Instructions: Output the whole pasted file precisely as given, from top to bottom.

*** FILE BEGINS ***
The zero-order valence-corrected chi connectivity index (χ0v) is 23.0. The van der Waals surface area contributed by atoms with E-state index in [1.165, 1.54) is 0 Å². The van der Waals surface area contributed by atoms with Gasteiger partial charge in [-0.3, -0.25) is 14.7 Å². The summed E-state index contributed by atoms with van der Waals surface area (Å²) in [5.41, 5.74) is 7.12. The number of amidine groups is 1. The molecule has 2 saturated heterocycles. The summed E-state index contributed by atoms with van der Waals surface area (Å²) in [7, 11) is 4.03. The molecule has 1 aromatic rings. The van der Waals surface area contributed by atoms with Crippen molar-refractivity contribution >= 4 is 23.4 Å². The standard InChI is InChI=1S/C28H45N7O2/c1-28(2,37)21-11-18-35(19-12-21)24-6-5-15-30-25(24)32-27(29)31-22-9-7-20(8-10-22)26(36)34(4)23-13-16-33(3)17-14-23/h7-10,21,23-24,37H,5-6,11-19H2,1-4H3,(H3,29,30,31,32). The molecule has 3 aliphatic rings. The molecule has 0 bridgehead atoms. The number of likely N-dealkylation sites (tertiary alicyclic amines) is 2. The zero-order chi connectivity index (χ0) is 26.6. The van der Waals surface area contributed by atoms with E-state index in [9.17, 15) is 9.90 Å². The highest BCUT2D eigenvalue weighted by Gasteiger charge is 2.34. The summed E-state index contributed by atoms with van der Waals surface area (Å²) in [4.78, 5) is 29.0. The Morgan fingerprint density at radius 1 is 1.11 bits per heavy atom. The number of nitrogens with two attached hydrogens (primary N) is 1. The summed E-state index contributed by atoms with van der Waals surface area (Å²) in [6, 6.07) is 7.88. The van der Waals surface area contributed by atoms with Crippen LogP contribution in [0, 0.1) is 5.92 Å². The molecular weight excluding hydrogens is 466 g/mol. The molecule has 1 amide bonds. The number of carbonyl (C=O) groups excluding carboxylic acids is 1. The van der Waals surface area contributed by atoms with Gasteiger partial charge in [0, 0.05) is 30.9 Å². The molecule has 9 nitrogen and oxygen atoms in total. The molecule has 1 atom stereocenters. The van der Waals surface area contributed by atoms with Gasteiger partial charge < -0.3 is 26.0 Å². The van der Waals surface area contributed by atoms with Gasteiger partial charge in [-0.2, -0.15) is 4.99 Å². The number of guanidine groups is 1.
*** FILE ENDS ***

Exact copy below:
The zero-order valence-corrected chi connectivity index (χ0v) is 23.0. The van der Waals surface area contributed by atoms with E-state index in [1.165, 1.54) is 0 Å². The van der Waals surface area contributed by atoms with Gasteiger partial charge in [-0.3, -0.25) is 14.7 Å². The summed E-state index contributed by atoms with van der Waals surface area (Å²) in [5.41, 5.74) is 7.12. The number of amidine groups is 1. The molecule has 2 saturated heterocycles. The summed E-state index contributed by atoms with van der Waals surface area (Å²) in [7, 11) is 4.03. The molecule has 1 aromatic rings. The van der Waals surface area contributed by atoms with Crippen molar-refractivity contribution >= 4 is 23.4 Å². The standard InChI is InChI=1S/C28H45N7O2/c1-28(2,37)21-11-18-35(19-12-21)24-6-5-15-30-25(24)32-27(29)31-22-9-7-20(8-10-22)26(36)34(4)23-13-16-33(3)17-14-23/h7-10,21,23-24,37H,5-6,11-19H2,1-4H3,(H3,29,30,31,32). The molecule has 3 aliphatic rings. The molecule has 0 bridgehead atoms. The number of likely N-dealkylation sites (tertiary alicyclic amines) is 2. The zero-order chi connectivity index (χ0) is 26.6. The van der Waals surface area contributed by atoms with E-state index in [9.17, 15) is 9.90 Å². The highest BCUT2D eigenvalue weighted by Gasteiger charge is 2.34. The summed E-state index contributed by atoms with van der Waals surface area (Å²) in [4.78, 5) is 29.0. The Morgan fingerprint density at radius 1 is 1.11 bits per heavy atom. The number of nitrogens with two attached hydrogens (primary N) is 1. The summed E-state index contributed by atoms with van der Waals surface area (Å²) in [6, 6.07) is 7.88. The van der Waals surface area contributed by atoms with Crippen LogP contribution in [0, 0.1) is 5.92 Å². The molecular weight excluding hydrogens is 466 g/mol. The molecule has 1 amide bonds. The number of carbonyl (C=O) groups excluding carboxylic acids is 1. The van der Waals surface area contributed by atoms with Gasteiger partial charge in [0, 0.05) is 30.9 Å². The molecule has 9 nitrogen and oxygen atoms in total. The molecule has 1 atom stereocenters. The van der Waals surface area contributed by atoms with Gasteiger partial charge < -0.3 is 26.0 Å². The van der Waals surface area contributed by atoms with Gasteiger partial charge in [-0.2, -0.15) is 4.99 Å². The number of guanidine groups is 1.